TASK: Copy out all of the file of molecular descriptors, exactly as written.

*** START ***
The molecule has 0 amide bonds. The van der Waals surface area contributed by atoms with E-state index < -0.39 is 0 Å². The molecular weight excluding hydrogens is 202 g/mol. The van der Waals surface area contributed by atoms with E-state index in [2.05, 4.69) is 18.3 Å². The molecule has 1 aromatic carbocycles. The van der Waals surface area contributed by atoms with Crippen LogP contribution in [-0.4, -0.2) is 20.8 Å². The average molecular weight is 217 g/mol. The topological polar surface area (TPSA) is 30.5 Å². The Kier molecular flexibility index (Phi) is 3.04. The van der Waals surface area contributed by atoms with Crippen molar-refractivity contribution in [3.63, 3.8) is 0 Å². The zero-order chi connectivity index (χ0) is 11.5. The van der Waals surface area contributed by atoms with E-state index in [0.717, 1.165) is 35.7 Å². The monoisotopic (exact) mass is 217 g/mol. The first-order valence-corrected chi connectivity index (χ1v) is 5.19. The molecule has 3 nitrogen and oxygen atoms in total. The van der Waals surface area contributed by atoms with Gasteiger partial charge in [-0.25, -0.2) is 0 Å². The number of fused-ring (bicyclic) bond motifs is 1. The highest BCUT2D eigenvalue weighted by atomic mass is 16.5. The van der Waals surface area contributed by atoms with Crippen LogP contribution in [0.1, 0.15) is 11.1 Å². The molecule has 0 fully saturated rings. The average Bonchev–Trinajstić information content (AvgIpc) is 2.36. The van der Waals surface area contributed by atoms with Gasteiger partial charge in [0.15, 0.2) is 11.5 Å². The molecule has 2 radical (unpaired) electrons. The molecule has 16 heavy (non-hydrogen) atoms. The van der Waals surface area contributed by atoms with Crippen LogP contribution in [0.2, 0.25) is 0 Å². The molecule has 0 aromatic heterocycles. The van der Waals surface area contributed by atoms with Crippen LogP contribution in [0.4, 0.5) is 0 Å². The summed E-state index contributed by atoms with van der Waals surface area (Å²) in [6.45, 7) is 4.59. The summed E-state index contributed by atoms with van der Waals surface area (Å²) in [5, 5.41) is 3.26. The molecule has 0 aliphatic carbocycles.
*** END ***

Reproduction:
The molecule has 0 amide bonds. The van der Waals surface area contributed by atoms with E-state index < -0.39 is 0 Å². The molecular weight excluding hydrogens is 202 g/mol. The van der Waals surface area contributed by atoms with E-state index in [2.05, 4.69) is 18.3 Å². The molecule has 1 aromatic carbocycles. The van der Waals surface area contributed by atoms with Crippen LogP contribution in [-0.4, -0.2) is 20.8 Å². The average molecular weight is 217 g/mol. The topological polar surface area (TPSA) is 30.5 Å². The Kier molecular flexibility index (Phi) is 3.04. The van der Waals surface area contributed by atoms with Crippen molar-refractivity contribution in [3.63, 3.8) is 0 Å². The zero-order chi connectivity index (χ0) is 11.5. The van der Waals surface area contributed by atoms with E-state index in [0.717, 1.165) is 35.7 Å². The monoisotopic (exact) mass is 217 g/mol. The first-order valence-corrected chi connectivity index (χ1v) is 5.19. The molecule has 3 nitrogen and oxygen atoms in total. The van der Waals surface area contributed by atoms with Gasteiger partial charge in [-0.25, -0.2) is 0 Å². The number of fused-ring (bicyclic) bond motifs is 1. The highest BCUT2D eigenvalue weighted by atomic mass is 16.5. The van der Waals surface area contributed by atoms with Crippen LogP contribution in [0.1, 0.15) is 11.1 Å². The molecule has 0 fully saturated rings. The average Bonchev–Trinajstić information content (AvgIpc) is 2.36. The van der Waals surface area contributed by atoms with Gasteiger partial charge in [0.15, 0.2) is 11.5 Å². The molecule has 2 radical (unpaired) electrons. The molecule has 16 heavy (non-hydrogen) atoms. The van der Waals surface area contributed by atoms with Crippen LogP contribution in [0.2, 0.25) is 0 Å². The molecule has 0 aromatic heterocycles. The van der Waals surface area contributed by atoms with Crippen LogP contribution in [0.4, 0.5) is 0 Å². The summed E-state index contributed by atoms with van der Waals surface area (Å²) in [6.45, 7) is 4.59. The summed E-state index contributed by atoms with van der Waals surface area (Å²) in [5, 5.41) is 3.26. The molecule has 0 aliphatic carbocycles.